It was one of the biggest upsets in sporting history when Qatar was awarded the 2022 FIFA World Cup. Fans first protested the horrendous desert climate for hosting these outdoor games. An announcement that the games might be moved to the winter to accommodate the weather did little to appease the angry mobs. But the story that's been steadily gaining traction is that of human rights violations for the workers in Qatar, first reported by Amnesty International in November 2013. It's fascinating that a sports story might actually change things. Particularly so given that the primary sport in Qatar, after vacation planning, is driving. And it's a land of zero irony.
Having lived in Qatar from 2004 to 2006 -- during the race to prepare for the Asian Games -- and then again in 2009, I can assure you, the human rights violations aren't new. For most of recorded history, Qatar was a barren wasteland. The settlements that did form near water were often ransacked and abandoned. When their true wealth, their supply of natural gas, began to be exploited in the late 1970s, an entire world had to be imported.
Today, in a country with a population of about two million people, close to two thirds -- 1.38 million -- have been imported to work there. Over the coming decade, plans call for spending an additional $220 billion on infrastructure. Not all of that will go to the World Cup, but in a country that's smaller than Connecticut, it's a package deal.
This story came to a head earlier this week when ESPN aired a hard-hitting documentary revealing construction workers' appalling living and working conditions. According to the Nepalese embassy in Qatar, 400 workers have died working on World Cup projects since 2010. Nepalis are but one population of migrant workers employed at readying the country for the games. Yet it wasn't until the ESPN show aired that anyone in Qatar even bothered to comment.
In a tone-deaf response to ESPN's E:60: Trapped in Qatar, a spokesperson for the 2022 World Cup said that no migrant workers had died in preparation for the games. Nasser Al Khater told Reuters, "it's not possible to have 400 deaths when you are still digging a hole in the ground so I would like to make sure this matter is put to rest."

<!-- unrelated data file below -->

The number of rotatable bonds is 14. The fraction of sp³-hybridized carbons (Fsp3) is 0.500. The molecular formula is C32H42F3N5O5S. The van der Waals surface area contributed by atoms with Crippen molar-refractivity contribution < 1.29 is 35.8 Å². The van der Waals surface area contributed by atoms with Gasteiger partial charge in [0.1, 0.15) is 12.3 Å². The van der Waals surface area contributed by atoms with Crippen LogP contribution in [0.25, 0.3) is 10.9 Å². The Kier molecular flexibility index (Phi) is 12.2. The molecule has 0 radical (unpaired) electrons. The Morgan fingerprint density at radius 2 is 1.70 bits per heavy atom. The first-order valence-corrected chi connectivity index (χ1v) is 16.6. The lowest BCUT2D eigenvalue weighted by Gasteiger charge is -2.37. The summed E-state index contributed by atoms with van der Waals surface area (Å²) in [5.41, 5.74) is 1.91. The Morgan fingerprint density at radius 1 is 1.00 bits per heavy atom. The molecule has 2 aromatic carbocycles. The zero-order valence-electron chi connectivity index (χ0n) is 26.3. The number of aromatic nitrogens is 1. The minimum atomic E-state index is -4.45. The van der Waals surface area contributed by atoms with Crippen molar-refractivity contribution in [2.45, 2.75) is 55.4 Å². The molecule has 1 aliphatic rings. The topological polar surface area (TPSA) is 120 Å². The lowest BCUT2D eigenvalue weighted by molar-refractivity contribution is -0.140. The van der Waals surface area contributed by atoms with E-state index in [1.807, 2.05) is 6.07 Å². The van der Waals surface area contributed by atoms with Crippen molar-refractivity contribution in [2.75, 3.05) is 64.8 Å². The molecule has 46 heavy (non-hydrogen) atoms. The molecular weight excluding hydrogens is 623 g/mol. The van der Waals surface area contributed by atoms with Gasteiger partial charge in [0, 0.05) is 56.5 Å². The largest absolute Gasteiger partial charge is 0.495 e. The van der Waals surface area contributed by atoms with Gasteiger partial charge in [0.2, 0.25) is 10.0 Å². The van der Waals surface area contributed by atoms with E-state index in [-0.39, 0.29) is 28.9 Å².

I have to wonder how much time Al Khater has spent outside in the 120-degree heat. Even standing still it felt life-threatening.
While it's true that one of the first things I noticed about Qatar, as its beige landscape blurred beyond the safety of my car's plate glass windows, was that no one was outside. And then I began to see them, legions of them, men in blue suits, doing everything from manicuring the grass to working on the side of a building's scaffolding, in the blazing heat of the mid-day sun. Not that their homes offered much respite.
Behind the compound where I lived, I saw another, smaller compound emerge. Built from makeshift materials, one day I realized that workers were living there. And then the next day it was gone, bulldozed over to make way for more construction.
What's it for?
Qatar's Asian Games were one of the most poorly attended in Olympic history. It was a tough sell in a country without pork. Likewise, nobody wants to attend a dry World Cup game. But it would be unprecedented for FIFA to change its decision.
The truth is, Qatar can do better. I saw it firsthand when I worked for Carnegie Mellon University in Qatar, which is part of a multiple university campus called Education City. On that campus Weill Cornell is looking at the genetic implications of an inbred population, in and of itself previously scandalous to contemplate. Northwestern is bringing something like actual journalism to the region. During my first stint there, there was no real reporting in Qatar, just daily papers that read like family newsletters. Today there's an upstart website, JustHere, that has been reporting on this story since last fall. Just getting co-educational universities installed was an accomplishment. More impressively, in 2009 the Tribeca Film Festival screened uncensored films for the first time ever in that country.
These things didn't happen in a vacuum, and they didn't happen because the power structure was happy to welcome change. These initiatives came about because of Sheikha Mozah bin Nasser Al Missned, and her daughter, Sheikha Al Mayassa bint Hamad bin Khalifa Al-Thani. These women used their positions and power strategically on behalf of their causes.
I've just written a book called Hello American Lady Creature: What I Learned as a Woman in Qatar. One of the things I learned is that there are women in Qatar who do have real power. These are two of those women, and if ever there was a time for these two women to use their power strategically, it's now. The changes in sponsorship laws announced earlier this week are just that. Announcements. They have yet to be passed by the government. Furthermore, their net result might simply be to bind workers to longer contracts . Improvements in the lives of the workers as a result is uncertain at best.
I call on you Sheikhas to step forward, use the power you have and put an end to this mistreatment.
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